US track team cancels pre-Olympic camp in Japan-local government

The U.S. track and field team has canceled its pre-Olympic training camp in Japan for safety concerns amid the COVID-19 pandemic, local officials said on Wednesday, raising more questions about hosting the Games.

The team was due to train in Chiba, neighboring Tokyo prefecture, before the Summer Games, but canceled “out of concern for the safety of its athletes,” according to a statement from the Chiba administration.

There was no immediate comment from USA Track and Field.

“It’s a shame that they decided to cancel, but I think they made the best decision possible in the current situation,” Chiba governor Toshihito Kumagai said in the statement.

With less than three months before the Games start on July 23, Japan is grappling with a surge in coronavirus infections, and a majority of the population want them canceled or postponed for the second time. [nL1N2MY0BH]

Public concerns have also caused angst among sponsors, with a senior executive at one of them, Toyota Motor Corp , saying company officials felt “at odds” over the desire to see the Olympics succeed and public concerns about hosting the event during a pandemic.

“As sponsors, it breaks our hearts to see the public’s dissatisfaction with the athletes,” the automaker’s operations manager, Jun Nagata, said at a press conference on Wednesday.

“To be honest, we are in conflict every day over the best course of action.”

To prevent a virus outbreak during the event, Japan is preparing to offer vaccinations to around 2,500 Olympic and Paralympic athletes and support staff, using donated vaccines.

However, only 2.6% of the population has been vaccinated and last month’s reports on prioritizing athletes drew criticism on social media amid public anger at the slow pace of the vaccination campaign.

“Our officials say that we will be careful not to cause problems for the whole population,” said Miho Kuroda of the Japanese Paralympic Committee.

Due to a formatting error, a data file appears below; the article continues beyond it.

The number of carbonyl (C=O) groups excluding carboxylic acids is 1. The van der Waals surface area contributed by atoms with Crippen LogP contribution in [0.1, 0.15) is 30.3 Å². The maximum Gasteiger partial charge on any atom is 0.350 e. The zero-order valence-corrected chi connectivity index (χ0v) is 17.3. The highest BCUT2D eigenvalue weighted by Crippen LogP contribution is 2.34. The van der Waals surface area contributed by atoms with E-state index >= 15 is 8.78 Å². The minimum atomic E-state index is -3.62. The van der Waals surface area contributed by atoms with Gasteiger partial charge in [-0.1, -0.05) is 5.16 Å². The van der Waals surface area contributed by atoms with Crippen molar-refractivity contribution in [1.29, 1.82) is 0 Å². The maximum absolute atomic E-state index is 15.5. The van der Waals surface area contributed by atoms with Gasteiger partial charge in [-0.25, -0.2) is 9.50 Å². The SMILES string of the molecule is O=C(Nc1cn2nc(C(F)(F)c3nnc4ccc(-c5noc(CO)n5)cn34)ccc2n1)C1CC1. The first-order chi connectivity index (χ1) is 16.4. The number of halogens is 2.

The Yomiuri Shimbun newspaper said vaccinations could start as early as June, but officials said the timing and details, such as who would administer the vaccinations, were unclear.

SLOW VACCINATIONS

Last week, Pfizer Inc and its German partner BioNTech SE announced that they would donate vaccine doses to the International Olympic Committee (IOC) to help vaccinate athletes and their delegations at the Olympic and Paralympic Games. [nL4N2MT34W]

Japan has only approved the Pfizer vaccine, although approval of other vaccines is imminent. Vaccinations have also been slowed by supply issues and rules that only doctors or nurses can administer vaccines, although dentists were given clearance last month.

The IOC, organizers in Japan and the government have repeatedly pledged to hold the Games as scheduled until August 8, despite much criticism.

The governor of Ibaraki prefecture, which is due to host some Olympic football events, said a further postponement or outright cancellation should be considered if the pandemic worsens.

“I don’t think we can gain the understanding of the international community, let alone Japan, if we were to host the Olympics in the midst of a medical collapse,” Governor Kazuhiko Ooigawa told reporters on Tuesday.

In a Tuesday article titled “A sporting event shouldn’t be a super-broadcaster,” the New York Times joined calls for the cancellation.

“It’s time to listen to the science and end the dangerous masquerade,” he says.

Japan has escaped the worst of the pandemic, but 11,000 people have died and the medical system has been heavily strained by the latest wave, with 925 new infections in the capital Tokyo on Tuesday.

Our standards: Thomson Reuters Trust Principles.


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